Replace Missing Teeth
When teeth are missing, a fixed bridge is a good choice for replacing them. A bridge can prevent a chain reaction of problems, including:
- Shifting teeth
- Difficulty keeping teeth free of plaque and bacteria
- Loss of bone in the jaw
- Difficulty chewing
- Grinding and clenching
- Painful jaw joints (TMJ)
What happens when you lose a tooth?
When you lose a tooth, the biting forces change on the teeth next to the space, and they begin to shift, and since the opposing tooth no longer has anything to chew against, it begins to extrude out of its socket. These changes create places around the teeth that are hard to keep clean, so plaque and bacteria quickly accumulate. This accumulation can cause tooth decay and periodontal disease.
Changes in the bite can also put improper chewing forces on the shifted teeth, and this can lead to lose teeth and loss of jawbone, especially when periodontal disease is already present in your mouth.
An uneven bite makes it harder to chew you food and may lead to grinding and clenching. A bad bite can also create painful problems with your jaw joint, the TMJ.
To determine if a bridge is right for you, we’ll perform a thorough examination to make sure that the surrounding teeth can provide a strong foundation for the bridge. The exam often includes taking x-rays, and probing around the teeth to check for periodontal disease. There are a several kinds of bridges, so we’ll talk with you about the best type for your situation.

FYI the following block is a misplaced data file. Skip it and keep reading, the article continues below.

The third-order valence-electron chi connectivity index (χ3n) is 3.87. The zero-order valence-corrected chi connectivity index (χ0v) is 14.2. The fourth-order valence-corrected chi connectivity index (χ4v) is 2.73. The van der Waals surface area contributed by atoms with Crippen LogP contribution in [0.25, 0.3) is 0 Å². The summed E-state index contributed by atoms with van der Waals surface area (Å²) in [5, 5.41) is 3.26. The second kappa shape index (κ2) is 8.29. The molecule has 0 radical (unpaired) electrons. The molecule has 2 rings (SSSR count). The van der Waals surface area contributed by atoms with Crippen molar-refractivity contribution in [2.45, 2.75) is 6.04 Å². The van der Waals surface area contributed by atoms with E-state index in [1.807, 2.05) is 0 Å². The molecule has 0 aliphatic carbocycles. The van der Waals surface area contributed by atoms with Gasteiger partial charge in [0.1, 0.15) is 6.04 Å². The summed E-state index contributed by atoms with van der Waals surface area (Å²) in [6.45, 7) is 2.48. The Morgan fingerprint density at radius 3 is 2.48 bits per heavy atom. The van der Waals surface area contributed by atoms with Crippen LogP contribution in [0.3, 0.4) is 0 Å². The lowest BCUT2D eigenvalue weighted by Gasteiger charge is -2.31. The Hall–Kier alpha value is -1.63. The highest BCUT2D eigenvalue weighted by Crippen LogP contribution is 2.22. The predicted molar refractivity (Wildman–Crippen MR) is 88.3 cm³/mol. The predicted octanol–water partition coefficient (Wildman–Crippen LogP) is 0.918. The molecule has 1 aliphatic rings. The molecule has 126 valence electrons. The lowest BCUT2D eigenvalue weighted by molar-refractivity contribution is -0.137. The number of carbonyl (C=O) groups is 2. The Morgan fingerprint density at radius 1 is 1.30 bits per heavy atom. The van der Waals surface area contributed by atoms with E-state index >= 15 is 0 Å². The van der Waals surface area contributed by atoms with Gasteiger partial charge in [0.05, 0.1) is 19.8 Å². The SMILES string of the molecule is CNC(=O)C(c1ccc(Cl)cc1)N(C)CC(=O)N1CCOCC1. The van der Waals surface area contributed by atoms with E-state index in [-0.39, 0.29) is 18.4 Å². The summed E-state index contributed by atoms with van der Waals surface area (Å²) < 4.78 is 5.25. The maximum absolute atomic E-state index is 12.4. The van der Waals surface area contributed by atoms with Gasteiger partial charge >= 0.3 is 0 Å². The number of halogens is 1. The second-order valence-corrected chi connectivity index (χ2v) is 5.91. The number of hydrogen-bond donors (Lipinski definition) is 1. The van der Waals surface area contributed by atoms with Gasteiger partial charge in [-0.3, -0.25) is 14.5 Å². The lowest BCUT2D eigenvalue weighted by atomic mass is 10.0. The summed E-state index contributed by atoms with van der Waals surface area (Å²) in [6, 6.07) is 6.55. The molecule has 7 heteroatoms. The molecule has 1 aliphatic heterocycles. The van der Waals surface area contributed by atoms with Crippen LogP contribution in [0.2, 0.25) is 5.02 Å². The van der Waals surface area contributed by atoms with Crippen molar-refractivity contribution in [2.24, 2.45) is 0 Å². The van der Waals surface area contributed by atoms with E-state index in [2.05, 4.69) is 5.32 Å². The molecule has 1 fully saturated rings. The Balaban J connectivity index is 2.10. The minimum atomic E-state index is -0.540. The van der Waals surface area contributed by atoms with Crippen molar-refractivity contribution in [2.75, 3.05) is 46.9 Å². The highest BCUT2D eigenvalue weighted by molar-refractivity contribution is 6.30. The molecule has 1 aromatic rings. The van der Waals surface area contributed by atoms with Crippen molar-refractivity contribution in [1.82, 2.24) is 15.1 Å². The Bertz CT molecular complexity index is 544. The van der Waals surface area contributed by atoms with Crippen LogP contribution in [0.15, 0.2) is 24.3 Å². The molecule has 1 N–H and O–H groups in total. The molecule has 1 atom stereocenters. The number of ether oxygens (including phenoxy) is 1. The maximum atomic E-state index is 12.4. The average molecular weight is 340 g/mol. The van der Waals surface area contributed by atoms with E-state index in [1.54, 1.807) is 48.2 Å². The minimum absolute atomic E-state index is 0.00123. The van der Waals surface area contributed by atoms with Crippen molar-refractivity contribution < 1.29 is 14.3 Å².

A bridge replaces missing teeth, and it’s a great way to maintain a stable bite and restore your smile.
Alternatives for bridges
When you’re missing one or more teeth, you have several options, including a partial denture, an implant, or a bridge. A partial denture is a removable replacement for missing teeth. It may work well if several teeth are missing throughout your mouth because it fills in the spaces and restores your bite.
An implant with a crown can also replace a tooth, and it doesn’t require us to work on the teeth next to the space. However, it requires surgery, and treatment time is much longer.
- 3-Unit Bridges
- Permanent Bridges
- Temporary Bridges
- Cantilever Bridges
- Maryland Bridges